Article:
I suppose it doesn't really matter, since public opinion is what it is, and polls are just a clumsy way to measure it, but it is absurd that this headline appeared in so many papers today: Newsday.com - President's Job Approval Rating Rebounds, followed by this lede:
President George W. Bush's job approval rating, which had slumped in several recent polls, has bounced back to 56 percent in a CNN-USA Today-Gallup poll released yesterday.
Here's political analyst Charlie Cook's take, from the very best poll, also today:
Since Labor Day, the decline looks more like a real drop than a
settling, and the triple issues of the economy, the deficit and Iraq
have become conjoined. An Ipsos/Cook Political Report poll taken last
Tuesday through Thursday of 787 registered voters showed Bush's approval
rating had dropped four points from three weeks ago, from 55 percent to
51 percent. That was six points lower than the 57 percent approval
rating seen in both the months of July and August.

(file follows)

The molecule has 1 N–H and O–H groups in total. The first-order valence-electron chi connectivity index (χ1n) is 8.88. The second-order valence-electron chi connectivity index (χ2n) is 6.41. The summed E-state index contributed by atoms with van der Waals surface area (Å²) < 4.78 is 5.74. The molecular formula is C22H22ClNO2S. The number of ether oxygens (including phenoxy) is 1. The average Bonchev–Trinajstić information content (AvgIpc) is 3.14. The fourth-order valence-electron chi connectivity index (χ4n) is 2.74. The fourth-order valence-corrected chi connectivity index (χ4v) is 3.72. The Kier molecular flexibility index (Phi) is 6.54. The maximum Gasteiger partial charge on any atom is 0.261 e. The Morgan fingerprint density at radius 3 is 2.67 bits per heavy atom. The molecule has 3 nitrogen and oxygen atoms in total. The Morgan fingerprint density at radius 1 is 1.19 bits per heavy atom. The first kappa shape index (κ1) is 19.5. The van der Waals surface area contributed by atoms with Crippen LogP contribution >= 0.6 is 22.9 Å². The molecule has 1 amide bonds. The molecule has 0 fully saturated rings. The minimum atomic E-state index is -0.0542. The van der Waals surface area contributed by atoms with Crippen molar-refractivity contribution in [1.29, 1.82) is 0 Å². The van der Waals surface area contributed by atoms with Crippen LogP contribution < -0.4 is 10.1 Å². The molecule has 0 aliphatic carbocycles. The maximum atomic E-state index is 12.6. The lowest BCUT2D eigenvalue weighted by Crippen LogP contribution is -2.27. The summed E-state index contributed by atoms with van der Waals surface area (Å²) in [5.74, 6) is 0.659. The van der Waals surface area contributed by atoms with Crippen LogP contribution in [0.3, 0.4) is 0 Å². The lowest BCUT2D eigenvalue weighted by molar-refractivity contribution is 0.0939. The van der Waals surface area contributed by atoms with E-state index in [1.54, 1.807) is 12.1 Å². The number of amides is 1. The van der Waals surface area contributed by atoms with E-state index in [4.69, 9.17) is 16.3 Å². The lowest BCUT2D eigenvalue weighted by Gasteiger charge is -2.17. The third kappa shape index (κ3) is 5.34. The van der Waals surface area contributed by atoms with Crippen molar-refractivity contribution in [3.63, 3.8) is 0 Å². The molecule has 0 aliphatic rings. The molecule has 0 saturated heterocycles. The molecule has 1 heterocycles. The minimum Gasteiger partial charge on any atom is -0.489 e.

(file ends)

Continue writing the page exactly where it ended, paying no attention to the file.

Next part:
It's this simple: The CNN/Gallup approval numbers have always been higher than other polls, by five or six points. I'll leave it to Ruy Teixera to explain exactly why, although I'll note that the reason is usually not bias, but a simple methodological difference. (This beautiful chart at Pollkatz shows the various polls -- the pink diamonds near the top each week are the CNN-Gallup numbers.) The 50% approval a week or so ago was an anomaly in the Gallup poll, and everyone knew it. Having Bush back at 56% approval is just a return to the normal trend for this Bush-tilting poll, and it's still lower than his approval in that particular poll at any time between Sept 11, 2001 and August 2003.